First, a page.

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Plant Based Burger: The Impossible Burger’s Food Revolution

Diners eating a plant-based Impossible hamburger

The plant based burger and food revolution is firing away on all cylinders. The research has gone from the lab to the kitchen, and is now available in specialty stores and some high end restaurants. The goal is simple, and it is based on economics of food production, it is less expensive to raise plants than livestock. It is also being pushed by big name venture capitalists.

Judging by the long line trying to get in to taste the new burger, it can be said that it was an unqualified success.

Impossible Foods has stepped into the gap, the company has received funding from Singapore-based Temasek, Open Philanthropy, as well as earlier investments from Bill Gates, Vinod Khosla and Horizon Ventures. The latest round of funding raised $75 million bringing total funding to $300 million.

Competition for plant-based meat is heating up with Beyond Meat also in the running. Beyond Meat is already selling its products in Whole Foods and Safeway branches. It is not surprising that Beyond Meat is also supported by almost the same investors as Impossible Foods. The aim remains the same: to provide a viable alternative to real meat, but with the same taste and texture.

Impossible Foods first released its unconventional burgers in 2016. Reviews have noted that the burgers are improving over time, in terms of both taste and texture. One of the first restaurants to offer the Impossible Burger was Momofuku Nishi in New York City. Owned and operated by David Chang, Momofuku Nishi is famous for its Asian fusion menu, and it is definitely not a burger joint. Judging by the long line trying to get in to taste the new burger, it can be said that it was an unqualified success.

Our colleague, William Linthicum enjoyed an Impossible Burger in New York City, said this, “I honestly really enjoyed the Impossible Burger. It looked like and tasted just like an actual beef hamburger and if you hadn’t told me that it was a plant based vegan burger I wouldn’t have known the difference. Just to make sure that my taste buds weren’t lying to me I stopped by my favorite burger place on 48th the next day for lunch and it confirmed my suspicions that they were so similar I probably couldn’t tell the difference if given a blind taste test.”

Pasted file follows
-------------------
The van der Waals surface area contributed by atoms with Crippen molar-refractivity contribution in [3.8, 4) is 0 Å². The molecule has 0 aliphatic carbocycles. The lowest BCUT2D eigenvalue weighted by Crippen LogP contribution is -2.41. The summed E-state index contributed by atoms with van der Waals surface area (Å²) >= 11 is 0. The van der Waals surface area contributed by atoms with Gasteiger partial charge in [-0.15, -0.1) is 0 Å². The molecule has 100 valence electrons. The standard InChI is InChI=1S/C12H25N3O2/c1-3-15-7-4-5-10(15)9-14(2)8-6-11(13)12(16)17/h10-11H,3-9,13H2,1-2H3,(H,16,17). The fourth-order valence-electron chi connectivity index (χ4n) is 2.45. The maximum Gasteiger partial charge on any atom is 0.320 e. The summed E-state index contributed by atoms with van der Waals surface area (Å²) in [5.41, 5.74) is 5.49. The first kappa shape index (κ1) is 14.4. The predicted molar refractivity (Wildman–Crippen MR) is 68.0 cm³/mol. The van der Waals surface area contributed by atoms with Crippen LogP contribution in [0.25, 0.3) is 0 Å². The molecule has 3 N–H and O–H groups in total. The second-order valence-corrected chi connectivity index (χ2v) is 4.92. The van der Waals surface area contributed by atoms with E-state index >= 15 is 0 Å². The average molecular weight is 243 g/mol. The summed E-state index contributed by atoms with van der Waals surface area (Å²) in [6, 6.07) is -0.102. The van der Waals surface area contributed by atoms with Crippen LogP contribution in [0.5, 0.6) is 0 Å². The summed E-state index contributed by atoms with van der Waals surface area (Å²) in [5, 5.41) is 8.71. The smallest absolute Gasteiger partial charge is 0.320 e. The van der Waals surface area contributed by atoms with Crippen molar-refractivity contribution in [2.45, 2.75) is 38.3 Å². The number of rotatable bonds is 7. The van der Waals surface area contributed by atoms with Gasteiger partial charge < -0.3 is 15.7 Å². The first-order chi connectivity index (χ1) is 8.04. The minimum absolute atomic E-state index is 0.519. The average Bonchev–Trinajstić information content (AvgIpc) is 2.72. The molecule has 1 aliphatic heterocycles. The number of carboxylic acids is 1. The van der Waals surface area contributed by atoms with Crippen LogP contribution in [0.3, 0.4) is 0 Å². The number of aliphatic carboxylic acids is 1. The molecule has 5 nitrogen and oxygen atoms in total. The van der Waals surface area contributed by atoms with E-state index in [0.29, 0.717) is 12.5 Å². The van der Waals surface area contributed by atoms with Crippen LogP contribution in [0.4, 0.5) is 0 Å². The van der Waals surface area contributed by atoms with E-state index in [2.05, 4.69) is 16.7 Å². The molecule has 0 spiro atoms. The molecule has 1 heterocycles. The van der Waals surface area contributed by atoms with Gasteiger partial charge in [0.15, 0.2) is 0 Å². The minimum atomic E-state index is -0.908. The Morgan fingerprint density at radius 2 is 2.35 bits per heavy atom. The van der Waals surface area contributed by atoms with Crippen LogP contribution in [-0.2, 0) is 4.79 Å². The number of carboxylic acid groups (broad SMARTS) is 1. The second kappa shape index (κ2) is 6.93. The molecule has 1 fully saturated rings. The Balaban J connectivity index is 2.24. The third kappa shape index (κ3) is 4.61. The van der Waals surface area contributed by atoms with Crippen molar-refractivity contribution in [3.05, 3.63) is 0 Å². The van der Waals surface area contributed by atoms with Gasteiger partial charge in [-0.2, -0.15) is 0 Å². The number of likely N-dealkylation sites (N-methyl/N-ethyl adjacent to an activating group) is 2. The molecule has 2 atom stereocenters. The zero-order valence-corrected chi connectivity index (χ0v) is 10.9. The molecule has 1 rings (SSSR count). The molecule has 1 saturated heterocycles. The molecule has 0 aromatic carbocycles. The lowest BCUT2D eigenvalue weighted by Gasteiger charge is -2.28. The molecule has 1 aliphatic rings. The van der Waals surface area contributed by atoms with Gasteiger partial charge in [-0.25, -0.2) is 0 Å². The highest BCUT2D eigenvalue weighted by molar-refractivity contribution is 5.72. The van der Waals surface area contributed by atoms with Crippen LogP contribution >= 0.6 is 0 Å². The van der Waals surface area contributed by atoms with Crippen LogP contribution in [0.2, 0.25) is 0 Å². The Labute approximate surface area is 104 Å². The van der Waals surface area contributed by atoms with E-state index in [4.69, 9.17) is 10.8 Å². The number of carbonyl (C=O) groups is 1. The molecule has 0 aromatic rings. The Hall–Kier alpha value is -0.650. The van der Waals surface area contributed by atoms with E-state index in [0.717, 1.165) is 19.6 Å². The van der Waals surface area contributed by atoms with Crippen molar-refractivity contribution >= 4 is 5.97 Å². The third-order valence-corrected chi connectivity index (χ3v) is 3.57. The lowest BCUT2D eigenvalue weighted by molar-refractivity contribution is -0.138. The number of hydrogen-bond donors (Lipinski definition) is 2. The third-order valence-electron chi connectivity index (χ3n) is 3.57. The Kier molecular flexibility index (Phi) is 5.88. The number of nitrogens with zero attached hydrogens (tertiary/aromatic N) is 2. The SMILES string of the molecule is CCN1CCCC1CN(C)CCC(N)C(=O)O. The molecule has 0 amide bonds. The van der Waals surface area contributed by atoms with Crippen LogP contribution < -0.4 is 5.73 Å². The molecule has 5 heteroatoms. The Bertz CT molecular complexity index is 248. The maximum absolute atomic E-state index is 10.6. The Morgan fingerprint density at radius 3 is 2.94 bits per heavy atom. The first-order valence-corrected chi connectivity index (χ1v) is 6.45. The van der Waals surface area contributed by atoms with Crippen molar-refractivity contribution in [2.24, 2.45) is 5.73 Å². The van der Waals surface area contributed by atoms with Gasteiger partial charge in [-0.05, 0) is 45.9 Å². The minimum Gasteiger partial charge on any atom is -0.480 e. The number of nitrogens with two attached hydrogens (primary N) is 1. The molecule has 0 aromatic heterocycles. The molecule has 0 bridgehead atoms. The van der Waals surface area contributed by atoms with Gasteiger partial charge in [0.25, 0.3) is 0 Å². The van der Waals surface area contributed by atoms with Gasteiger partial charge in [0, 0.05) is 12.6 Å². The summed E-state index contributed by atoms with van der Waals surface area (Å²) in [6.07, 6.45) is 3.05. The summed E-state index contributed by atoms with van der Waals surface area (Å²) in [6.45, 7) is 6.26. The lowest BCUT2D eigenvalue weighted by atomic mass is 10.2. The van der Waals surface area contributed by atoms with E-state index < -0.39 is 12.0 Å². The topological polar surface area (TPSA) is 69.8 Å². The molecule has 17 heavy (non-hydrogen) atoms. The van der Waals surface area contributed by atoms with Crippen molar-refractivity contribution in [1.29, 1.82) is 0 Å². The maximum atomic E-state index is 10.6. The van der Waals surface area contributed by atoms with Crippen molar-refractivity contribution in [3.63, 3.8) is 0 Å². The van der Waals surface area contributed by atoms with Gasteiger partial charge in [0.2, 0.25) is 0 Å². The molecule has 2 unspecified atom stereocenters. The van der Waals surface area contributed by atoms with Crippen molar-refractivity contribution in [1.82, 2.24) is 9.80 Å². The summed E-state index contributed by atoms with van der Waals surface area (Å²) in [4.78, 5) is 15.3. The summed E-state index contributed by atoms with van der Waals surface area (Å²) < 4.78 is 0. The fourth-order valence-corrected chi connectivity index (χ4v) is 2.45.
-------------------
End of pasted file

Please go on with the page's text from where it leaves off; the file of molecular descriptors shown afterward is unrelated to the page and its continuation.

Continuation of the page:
Plant-Based Food Commercial Success

A plant based burger.

The first Impossible Burgers had a rubbery texture, and a taste of mushroom with a seared patty which was crisp and well caramelized, and filled with familiar juices. Since then, it has evolved into something which tastes like real meat, and mopping the juices is a pleasure for diners.

The push for more research and development lies in the economics of the food industry. It is expected that by 2050 there will be 9 billion people on the planet, with limited resources for growing beef, pigs and poultry. Replacing the meat on the table is a race which is already reaping benefits.

The secret to making plant-based meat is a soy-based product called heme or leghemogoblin. This produces the beef taste and smell, especially when it is put on grill. Heme is the molecule that brings oxygen through the bloodstream. It is also present in plants in the production of energy.

Impossible Foods created heme in the lab with the use of soybeans and yeast. The yeast serves as the factory, and the heme is filtered from the yeast afterwards. Other ingredients include textured vegetable protein, potatoes, coconut oil, fats, salt, sugar and other additives.

Unlike Beyond Meat, which is distributed by stores, the Impossible Burger is available in 43 premium restaurants. The initial success of the company was earlier noticed by Google Ventures which wanted to purchase it for $200 million. With high-end patrons embracing plant-based food, the next step would be to ramp up production. Impossible Foods recently opened a factory in Oakland, CA, which aims to produce 1 million pounds of plant-based meat every month.

This is a bold new entry into the food industry. A burger with the taste and texture of quality sirloin would have a huge impact in the marketplace, both because of potential cost savings as well as the impact on health and the environment. Stay tuned, this is an industry sector which is going to see a lot of activity and growth in coming years.

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